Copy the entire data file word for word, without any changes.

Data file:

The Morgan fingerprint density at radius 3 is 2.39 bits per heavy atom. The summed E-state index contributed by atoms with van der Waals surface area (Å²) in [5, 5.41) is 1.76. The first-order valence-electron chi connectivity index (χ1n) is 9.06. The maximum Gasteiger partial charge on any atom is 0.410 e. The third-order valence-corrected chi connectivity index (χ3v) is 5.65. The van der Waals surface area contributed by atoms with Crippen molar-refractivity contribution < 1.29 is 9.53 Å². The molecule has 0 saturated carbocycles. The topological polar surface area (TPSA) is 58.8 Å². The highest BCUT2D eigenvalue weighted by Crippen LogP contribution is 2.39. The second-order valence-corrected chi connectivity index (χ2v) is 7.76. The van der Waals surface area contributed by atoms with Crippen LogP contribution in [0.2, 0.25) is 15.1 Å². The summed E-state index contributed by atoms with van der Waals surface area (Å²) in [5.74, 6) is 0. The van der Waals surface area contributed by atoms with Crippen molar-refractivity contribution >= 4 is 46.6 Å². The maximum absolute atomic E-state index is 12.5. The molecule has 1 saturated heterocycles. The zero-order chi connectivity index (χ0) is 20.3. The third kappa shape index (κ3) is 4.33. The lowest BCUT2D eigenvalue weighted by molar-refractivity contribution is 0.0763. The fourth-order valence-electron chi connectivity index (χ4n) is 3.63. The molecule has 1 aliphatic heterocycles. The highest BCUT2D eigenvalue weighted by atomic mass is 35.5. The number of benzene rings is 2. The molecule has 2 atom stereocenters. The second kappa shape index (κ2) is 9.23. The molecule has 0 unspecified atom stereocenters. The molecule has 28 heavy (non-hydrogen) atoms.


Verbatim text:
The Morgan fingerprint density at radius 3 is 2.39 bits per heavy atom. The summed E-state index contributed by atoms with van der Waals surface area (Å²) in [5, 5.41) is 1.76. The first-order valence-electron chi connectivity index (χ1n) is 9.06. The maximum Gasteiger partial charge on any atom is 0.410 e. The third-order valence-corrected chi connectivity index (χ3v) is 5.65. The van der Waals surface area contributed by atoms with Crippen molar-refractivity contribution < 1.29 is 9.53 Å². The molecule has 0 saturated carbocycles. The topological polar surface area (TPSA) is 58.8 Å². The highest BCUT2D eigenvalue weighted by Crippen LogP contribution is 2.39. The second-order valence-corrected chi connectivity index (χ2v) is 7.76. The van der Waals surface area contributed by atoms with Crippen LogP contribution in [0.2, 0.25) is 15.1 Å². The summed E-state index contributed by atoms with van der Waals surface area (Å²) in [5.74, 6) is 0. The van der Waals surface area contributed by atoms with Crippen molar-refractivity contribution >= 4 is 46.6 Å². The maximum absolute atomic E-state index is 12.5. The molecule has 1 saturated heterocycles. The zero-order chi connectivity index (χ0) is 20.3. The third kappa shape index (κ3) is 4.33. The lowest BCUT2D eigenvalue weighted by molar-refractivity contribution is 0.0763. The fourth-order valence-electron chi connectivity index (χ4n) is 3.63. The molecule has 1 aliphatic heterocycles. The highest BCUT2D eigenvalue weighted by atomic mass is 35.5. The number of benzene rings is 2. The molecule has 2 atom stereocenters. The second kappa shape index (κ2) is 9.23. The molecule has 0 unspecified atom stereocenters. The molecule has 28 heavy (non-hydrogen) atoms.